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Posted 3 Apr 2006
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Smum County IO

, 3 Apr 2006
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An ADO.NET toolbox that is meant to serve as the lowest level database IO layer for an application based on an Access, Microsoft SQL Server, or Oracle database.


The Smum County IO class is an ADO.NET toolbox that is meant to serve as the lowest level data IO layer for an application based on an Access, Microsoft SQL Server, or Oracle database. It serves as a programmer friendly interface to the intricacies of ADO.NET, allowing the user to concentrate on coding instead of trying to remember how to fill a DataSet. The class implements the following basic data access functions:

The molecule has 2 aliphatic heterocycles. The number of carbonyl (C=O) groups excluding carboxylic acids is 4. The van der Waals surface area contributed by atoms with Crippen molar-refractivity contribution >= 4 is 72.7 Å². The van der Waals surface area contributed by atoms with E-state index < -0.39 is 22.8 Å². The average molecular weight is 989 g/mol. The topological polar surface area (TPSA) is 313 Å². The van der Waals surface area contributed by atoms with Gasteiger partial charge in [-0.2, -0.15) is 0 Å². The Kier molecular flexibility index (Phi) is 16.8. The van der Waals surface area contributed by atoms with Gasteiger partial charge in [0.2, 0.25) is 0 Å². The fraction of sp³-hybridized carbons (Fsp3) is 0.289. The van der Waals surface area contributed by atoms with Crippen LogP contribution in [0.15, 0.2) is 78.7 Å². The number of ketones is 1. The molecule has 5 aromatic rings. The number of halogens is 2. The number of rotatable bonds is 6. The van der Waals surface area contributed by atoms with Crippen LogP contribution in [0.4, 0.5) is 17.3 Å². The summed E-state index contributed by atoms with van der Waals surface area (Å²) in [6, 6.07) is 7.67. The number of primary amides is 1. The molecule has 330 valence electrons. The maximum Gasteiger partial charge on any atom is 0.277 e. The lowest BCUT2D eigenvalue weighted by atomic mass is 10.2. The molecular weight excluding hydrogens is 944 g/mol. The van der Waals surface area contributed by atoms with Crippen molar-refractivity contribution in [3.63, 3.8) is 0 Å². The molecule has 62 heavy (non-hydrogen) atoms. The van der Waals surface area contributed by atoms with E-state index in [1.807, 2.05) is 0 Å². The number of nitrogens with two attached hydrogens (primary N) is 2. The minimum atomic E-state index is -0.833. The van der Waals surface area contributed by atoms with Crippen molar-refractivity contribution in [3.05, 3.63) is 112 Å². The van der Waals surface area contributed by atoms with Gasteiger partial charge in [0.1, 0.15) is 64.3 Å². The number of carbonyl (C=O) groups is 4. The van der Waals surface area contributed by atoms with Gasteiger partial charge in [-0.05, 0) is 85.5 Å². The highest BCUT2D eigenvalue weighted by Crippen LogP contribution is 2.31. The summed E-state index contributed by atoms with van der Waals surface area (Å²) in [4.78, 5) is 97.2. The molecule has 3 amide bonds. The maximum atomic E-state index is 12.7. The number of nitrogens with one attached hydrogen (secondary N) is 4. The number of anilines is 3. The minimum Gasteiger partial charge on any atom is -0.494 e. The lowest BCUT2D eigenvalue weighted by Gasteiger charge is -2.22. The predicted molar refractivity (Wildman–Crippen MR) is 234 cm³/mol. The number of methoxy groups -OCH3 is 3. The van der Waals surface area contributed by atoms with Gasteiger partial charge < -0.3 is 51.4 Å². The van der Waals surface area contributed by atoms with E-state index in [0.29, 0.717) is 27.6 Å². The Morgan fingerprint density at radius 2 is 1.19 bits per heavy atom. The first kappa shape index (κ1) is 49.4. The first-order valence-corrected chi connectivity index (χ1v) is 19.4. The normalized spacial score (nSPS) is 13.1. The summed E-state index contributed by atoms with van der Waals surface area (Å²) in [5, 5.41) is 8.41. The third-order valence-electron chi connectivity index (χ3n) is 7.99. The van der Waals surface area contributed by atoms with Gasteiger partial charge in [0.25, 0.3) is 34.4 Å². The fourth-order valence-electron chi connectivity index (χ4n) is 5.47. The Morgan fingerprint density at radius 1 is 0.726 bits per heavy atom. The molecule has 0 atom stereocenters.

• Read Data
  • Write Data
  • Manage Transactions
  • Open/Close an ADO Connection

Additionally, this class is meant to conceal the differences between Access, Microsoft SQL Server, and Oracle database access. If this class is used consistently to perform database IO, we can create an application that is compatible with any of these databases without writing database specific code.

Stored Procedures vs. Dynamic SQL

As any database programmer will tell you, using Stored Procedures for database access will be considerably faster than executing SQL statements against the backend. Stored Procedures are not used here, however, in order to achieve the desired database neutrality.